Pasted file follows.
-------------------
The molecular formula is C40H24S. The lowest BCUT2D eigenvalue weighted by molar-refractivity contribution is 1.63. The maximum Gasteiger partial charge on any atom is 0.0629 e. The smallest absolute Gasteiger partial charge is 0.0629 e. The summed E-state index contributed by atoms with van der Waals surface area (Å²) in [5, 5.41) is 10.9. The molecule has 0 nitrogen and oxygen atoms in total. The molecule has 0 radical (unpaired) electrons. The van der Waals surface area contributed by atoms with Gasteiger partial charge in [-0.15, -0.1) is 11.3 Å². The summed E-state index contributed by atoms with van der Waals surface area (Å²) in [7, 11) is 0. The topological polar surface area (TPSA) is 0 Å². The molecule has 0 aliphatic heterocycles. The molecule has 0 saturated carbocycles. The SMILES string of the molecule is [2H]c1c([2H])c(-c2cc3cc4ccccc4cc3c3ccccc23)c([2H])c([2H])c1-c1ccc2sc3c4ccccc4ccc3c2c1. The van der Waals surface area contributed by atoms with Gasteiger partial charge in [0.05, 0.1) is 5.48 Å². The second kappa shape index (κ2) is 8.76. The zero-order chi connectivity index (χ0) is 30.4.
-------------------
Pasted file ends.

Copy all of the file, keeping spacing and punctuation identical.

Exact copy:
The molecular formula is C40H24S. The lowest BCUT2D eigenvalue weighted by molar-refractivity contribution is 1.63. The maximum Gasteiger partial charge on any atom is 0.0629 e. The smallest absolute Gasteiger partial charge is 0.0629 e. The summed E-state index contributed by atoms with van der Waals surface area (Å²) in [5, 5.41) is 10.9. The molecule has 0 nitrogen and oxygen atoms in total. The molecule has 0 radical (unpaired) electrons. The van der Waals surface area contributed by atoms with Gasteiger partial charge in [-0.15, -0.1) is 11.3 Å². The summed E-state index contributed by atoms with van der Waals surface area (Å²) in [7, 11) is 0. The topological polar surface area (TPSA) is 0 Å². The molecule has 0 aliphatic heterocycles. The molecule has 0 saturated carbocycles. The SMILES string of the molecule is [2H]c1c([2H])c(-c2cc3cc4ccccc4cc3c3ccccc23)c([2H])c([2H])c1-c1ccc2sc3c4ccccc4ccc3c2c1. The van der Waals surface area contributed by atoms with Gasteiger partial charge in [0.05, 0.1) is 5.48 Å². The second kappa shape index (κ2) is 8.76. The zero-order chi connectivity index (χ0) is 30.4.